The stunning beauty of the Italian landscape is not only a celebration of nature. It is in no small part the result of man’s influence on the land; how man and nature have worked together in harmony over such a long period of time that what man has produced often appears to be a part of nature itself. The Italian landscape is like a heavily-worked oil painting in which the artist scrapes the surface of the canvas, uncovering previous layers of paint, then over-paints and adds glazes only to scrape again. Each new layer reveals a new image while a patina of the past always remains. The works of man are eventually engulfed by nature, but they are reclaimed to re-emerge in some new form. The result is a row of canopied trees that suddenly appears along a bleak section of autostrada, or terraced vineyards and houses carved into inaccessible cliffs that rise nearly vertically out of the sea, or the silver-green of an olive grove that now softens the rocky face above a working stone quarry. Individual examples of man’s impress on nature are everywhere and they combine to form the landscape that is contemporary Italy.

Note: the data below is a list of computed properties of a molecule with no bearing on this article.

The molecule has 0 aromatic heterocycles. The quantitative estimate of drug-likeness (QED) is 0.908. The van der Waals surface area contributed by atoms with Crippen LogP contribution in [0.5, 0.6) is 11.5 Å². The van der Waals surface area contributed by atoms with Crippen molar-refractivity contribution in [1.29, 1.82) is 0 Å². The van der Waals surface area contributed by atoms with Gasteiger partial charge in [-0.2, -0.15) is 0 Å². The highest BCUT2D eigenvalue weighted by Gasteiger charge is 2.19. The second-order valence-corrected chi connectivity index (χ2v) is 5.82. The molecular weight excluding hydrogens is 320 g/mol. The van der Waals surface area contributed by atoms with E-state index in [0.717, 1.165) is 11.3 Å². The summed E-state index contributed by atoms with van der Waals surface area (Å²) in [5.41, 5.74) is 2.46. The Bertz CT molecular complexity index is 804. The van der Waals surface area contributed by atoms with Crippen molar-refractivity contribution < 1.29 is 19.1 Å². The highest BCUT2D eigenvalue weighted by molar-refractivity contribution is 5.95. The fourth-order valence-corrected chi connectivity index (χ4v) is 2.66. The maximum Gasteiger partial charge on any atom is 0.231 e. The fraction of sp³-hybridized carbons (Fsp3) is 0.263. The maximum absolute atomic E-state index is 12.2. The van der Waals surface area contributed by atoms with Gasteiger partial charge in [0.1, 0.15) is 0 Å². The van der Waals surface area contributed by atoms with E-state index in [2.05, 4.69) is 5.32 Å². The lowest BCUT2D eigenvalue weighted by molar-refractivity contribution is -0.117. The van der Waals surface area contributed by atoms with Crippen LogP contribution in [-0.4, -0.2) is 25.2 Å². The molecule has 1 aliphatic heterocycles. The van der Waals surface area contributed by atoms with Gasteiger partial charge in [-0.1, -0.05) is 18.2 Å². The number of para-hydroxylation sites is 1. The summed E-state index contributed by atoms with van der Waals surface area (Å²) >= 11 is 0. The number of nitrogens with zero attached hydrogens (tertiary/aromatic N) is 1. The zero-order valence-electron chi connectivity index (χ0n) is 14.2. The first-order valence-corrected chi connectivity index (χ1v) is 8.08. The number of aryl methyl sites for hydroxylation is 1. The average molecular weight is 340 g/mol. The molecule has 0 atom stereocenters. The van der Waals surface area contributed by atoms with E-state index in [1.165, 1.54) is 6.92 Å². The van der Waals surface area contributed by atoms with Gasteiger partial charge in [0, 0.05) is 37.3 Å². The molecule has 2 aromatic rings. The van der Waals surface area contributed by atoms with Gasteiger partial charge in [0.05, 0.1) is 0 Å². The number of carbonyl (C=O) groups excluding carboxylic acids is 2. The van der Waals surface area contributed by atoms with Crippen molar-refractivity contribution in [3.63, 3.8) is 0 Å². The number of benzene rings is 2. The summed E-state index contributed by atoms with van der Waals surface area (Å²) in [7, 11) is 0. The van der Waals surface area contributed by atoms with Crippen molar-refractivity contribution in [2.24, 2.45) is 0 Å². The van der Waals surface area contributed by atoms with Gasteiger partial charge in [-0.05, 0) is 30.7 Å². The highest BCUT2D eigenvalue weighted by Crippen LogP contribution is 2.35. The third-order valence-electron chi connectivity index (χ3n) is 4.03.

The same can be said of the architecture in Italy’s towns and cities where past and present intertwine and everything is permanent – used and reused – abandoned and preserved again. Columns of a pagan temple are recycled as columns in an early Christian church. A fragment of a Roman era lintel is embedded in a medieval wall and now appears next to a neon pharmacy sign in front of a bus stop. The foundations of a Roman house are uncovered in a renovation only to become an architectural feature in the breakfast room of a modern hotel. It is impossible to distinguish between new and old because old is new and still in use – the paradox of contemporary Italy!
[boilerplate plate = artssojourn]